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CD Ripping / Encoding Guide

Last update: 11 Oct 2005 | 64972 views

- by Corey A Misch (Mischcabob) -

If you've ever downloaded MP3s from one of the other file-sharing services or legal music services like ITunes, and found that those songs sounded like crap, it's because the people who encoded those MP3s didn't know the ripping & encoding mojo you'll learn here. [No, 128-kbps is not CD-quality.]

This guide will walk you through the steps of configuring CDex (CD Ripper/Encoder). Yes, there are dozens of them and some believe Exact Audio Copy [EAC] is the world's best CD audio ripper. However, I chose CDex because it's a free open source program that's easy to use and you can rip and encode audio within the same program. No sense reinventing the wheel. We'll rip your favorite songs from your favorite CDs, and encode those digital songs as high-quality MP3s, using LAME, the world's best MP3 encoder in this example.
 

However, you can compress them using other lossy/lossless audio encoders/compressors i.e. Monkey's Audio, Musepack's sub-band codec, proprietary Advanced Audio Coding [AAC], etc. As always the choice of encoder you use will depend on these factors:

- amount of disk space you have available...
- number of CDs you own
- how good your hearing is..
- quality of your audio hardware..
- type of music you listen to...
- format compatibility requirements..
- file restrictions, etc.

LOSSY ENCODERS VERSUS LOSSLESS COMPRESSERS:

Perhaps you're familiar with digital photography. Files compressed with a lossless codec can be compared to the RAW file format, which also employs lossless compression. MP3s on the other hand can be compared to JPEGs, which offer various degrees of lossy compression. It's a known fact that the human ear has difficulty detecting a soft note played immediately after a loud one [e.g. a quiet whisper following a loud shout]. The lossy encoder will see this and discard the bits representing soft notes immediately following loud ones. Decisions regarding encoding and compression involves a trade-off balancing 3 factors:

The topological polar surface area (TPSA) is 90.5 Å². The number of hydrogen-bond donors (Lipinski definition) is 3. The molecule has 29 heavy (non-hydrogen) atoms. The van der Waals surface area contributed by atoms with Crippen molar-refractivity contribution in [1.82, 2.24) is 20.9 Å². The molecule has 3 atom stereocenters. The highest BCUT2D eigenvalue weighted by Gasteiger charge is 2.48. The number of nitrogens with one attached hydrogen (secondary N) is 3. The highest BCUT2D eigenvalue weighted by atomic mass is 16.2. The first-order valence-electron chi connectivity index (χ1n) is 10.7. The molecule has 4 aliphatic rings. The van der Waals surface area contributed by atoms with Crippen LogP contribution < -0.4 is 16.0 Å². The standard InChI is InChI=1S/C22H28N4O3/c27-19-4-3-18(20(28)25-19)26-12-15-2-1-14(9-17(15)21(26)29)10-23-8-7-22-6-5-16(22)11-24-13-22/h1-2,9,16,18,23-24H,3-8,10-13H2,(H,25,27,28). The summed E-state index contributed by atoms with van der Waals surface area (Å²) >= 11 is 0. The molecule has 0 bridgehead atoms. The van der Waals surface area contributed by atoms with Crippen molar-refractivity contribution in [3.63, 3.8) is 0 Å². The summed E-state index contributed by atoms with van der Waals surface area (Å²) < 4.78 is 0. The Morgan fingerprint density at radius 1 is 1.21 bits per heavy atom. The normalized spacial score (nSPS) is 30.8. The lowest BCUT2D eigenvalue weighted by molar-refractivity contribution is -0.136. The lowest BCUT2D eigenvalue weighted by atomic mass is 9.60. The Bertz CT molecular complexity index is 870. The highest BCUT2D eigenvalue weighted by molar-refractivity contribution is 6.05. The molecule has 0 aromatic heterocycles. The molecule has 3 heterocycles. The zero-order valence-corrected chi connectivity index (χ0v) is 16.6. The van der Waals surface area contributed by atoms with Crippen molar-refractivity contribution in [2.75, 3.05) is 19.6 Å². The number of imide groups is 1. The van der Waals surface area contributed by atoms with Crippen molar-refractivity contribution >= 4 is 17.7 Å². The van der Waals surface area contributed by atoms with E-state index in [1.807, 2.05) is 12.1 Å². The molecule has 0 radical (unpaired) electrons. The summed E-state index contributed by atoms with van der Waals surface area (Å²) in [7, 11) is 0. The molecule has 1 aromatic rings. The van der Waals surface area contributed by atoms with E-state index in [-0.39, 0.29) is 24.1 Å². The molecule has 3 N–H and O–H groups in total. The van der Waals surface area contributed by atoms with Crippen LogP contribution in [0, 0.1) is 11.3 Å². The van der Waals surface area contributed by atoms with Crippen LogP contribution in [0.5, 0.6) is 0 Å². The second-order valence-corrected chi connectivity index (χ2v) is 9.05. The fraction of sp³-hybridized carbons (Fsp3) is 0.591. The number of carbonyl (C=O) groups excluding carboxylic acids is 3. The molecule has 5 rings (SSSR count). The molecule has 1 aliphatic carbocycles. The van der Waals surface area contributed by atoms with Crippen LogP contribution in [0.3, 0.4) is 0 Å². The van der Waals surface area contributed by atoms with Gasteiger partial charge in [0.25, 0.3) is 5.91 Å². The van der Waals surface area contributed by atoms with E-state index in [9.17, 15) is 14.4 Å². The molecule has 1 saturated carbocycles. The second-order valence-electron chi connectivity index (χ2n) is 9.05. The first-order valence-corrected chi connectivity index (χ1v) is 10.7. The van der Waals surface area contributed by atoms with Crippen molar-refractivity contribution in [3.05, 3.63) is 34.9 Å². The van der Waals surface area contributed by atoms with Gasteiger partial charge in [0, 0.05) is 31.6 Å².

1. Audio fidelity/quality
2. File size [affects hard drive space and Internet transfer time]
3. Time [to encode/compress]

* For the most part I will focus on using the popular lossy format (MP3) using LAME since it offers good compatibility requirements, speedy encoding and small size.

CDEX - CD RIPPER/ENCODER:

CDex is very light weight and easy to run on any Windows system. The following should be considered before downloading CDex, though, as it has been tested to meet at least these requirements:

- Windows 9x/Me/NT/2000/XP
- Adaptec's ASPI manager
- CD-ROM which is capable of extracting digital audio (IDE-ATAPI or SCSI drive)
- 16 MB RAM (minimum tested)
- Enough disk space to meet the needs of your project

LAME

Let's download LAME v3.96.1. This is not the latest version, but rather the recommended one, because it is specifically coded to take advantage of the --alt-presets we want to use... which yield the best audio fidelity per unit bit used. Since 1998, many programmers have spent countless hours coding this software for you. This is why the home page is able to say: LAME has the "speed and quality to rival all commercial competitors.” You can use the LAME executable (lame.exe) with RazorLAME (or LameXP) interface or you can use the DLL with another software (AudioGrabber, CDex, etc). Just matter of extracting the DLL file (lame_enc.dll) within into the same directory as CDex (safe to overwrite the older version).
 

LAME v3.96.1 archive





THINGS TO GET:

- Download CDEx 1.51 - Stable from website and install the program.
- Download LAME MP3 Encoder 3.96.1 - Stable [lame-3.96.1.zip] and extract the DLL (lame_enc.dll) into CDex directory.
 




 


• Table of Contents: 1. Introduction; 2. Using CDex; 3. Encoder

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